The place is so vast, it can hold an army in the square to fend off enemies.


And, those armies, must be fed. At one level looking out, the wall is visible going up over the mountain. It is said to be the second greatest wall next to the Great Wall of China. The well is a lake with floating platforms to grow food augmented by the surrounding forest and wild life.



Some are stairs and some are walkways. As we move from level to level we come to the Ganesh Pol, built in 1640 to honor the God Ganesha.


This is the gate to Ganesh Pol, with beautiful frescoes and carved marble and sandstone walls.


A fresco of Lord Ganesha at the base of this arch. The colors are still vibrant because most were made from natural pigments.


A ceiling fresco.


Every spot has some sort of decoration.


Where outdoor light didn’t penetrate, the walls were decorated with reflective pieces of mirrored glass to enhance the candle light.


Doors are shaped to the architects’ design of the building.


This is one half of the lock, demonstrated by Vinot,  that could repel any attack.


Sandstone pillars, if repeatedly polished with a soft cloth, get a sheen and a hard surface that resembles marble. Only a Maharaja could afford that kind of labor.dsc09759-copy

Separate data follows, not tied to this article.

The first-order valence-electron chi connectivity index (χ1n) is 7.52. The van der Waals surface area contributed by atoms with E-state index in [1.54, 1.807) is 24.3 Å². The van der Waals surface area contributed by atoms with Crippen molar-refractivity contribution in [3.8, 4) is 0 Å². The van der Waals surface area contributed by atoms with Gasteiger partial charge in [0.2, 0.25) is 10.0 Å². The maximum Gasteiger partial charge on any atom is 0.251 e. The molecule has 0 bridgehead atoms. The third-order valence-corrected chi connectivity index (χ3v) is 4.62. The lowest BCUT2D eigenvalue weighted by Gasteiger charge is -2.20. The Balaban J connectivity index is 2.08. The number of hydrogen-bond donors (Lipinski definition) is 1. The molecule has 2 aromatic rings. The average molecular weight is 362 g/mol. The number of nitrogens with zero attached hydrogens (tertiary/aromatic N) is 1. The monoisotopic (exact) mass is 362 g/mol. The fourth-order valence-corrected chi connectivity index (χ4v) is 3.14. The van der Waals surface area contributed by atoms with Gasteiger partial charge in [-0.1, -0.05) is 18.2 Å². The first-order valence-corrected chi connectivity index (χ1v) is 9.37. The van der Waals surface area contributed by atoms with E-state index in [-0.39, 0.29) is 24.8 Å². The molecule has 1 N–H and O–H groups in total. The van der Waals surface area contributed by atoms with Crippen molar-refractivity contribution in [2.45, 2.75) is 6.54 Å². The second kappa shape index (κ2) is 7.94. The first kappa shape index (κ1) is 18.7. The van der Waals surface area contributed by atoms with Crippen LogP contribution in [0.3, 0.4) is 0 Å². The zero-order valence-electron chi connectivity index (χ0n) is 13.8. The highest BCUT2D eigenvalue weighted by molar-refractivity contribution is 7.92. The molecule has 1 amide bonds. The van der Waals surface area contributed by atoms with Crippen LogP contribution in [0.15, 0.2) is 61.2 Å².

Another set of beautiful arches.


Formal gardens have replaced the playground of the Maharaja’s concubines. He had many wives and concubines plus he supported their servants. He most likely had no relations with most of them since they were accepted for political alliances. Other kings would be glad to send him their daughters for their care and protection. This large area was where the women visited and played games and entertained themselves under the watchful eyes of eunuchs.


Kathy had her picture taken with these Muslim men, I think because she is blonde and they wanted the picture? And, I asked for my picture after she stepped away. Anyway, aren’t they a handsome bunch?


The sparkling mirrored walls do not reveal their true beauty to a camera. dsc09780-copy

A flowered marble slab has two distinct black spots that are holes through which someone could peek, if I’m remembering correctly.


The walls are decorated lavishly and permanently. The rooms are sparse without furniture except for a bed and maybe a luxurious set of curtains or a bath.


Gigantic kettles were used by the eunuchs to cook meals.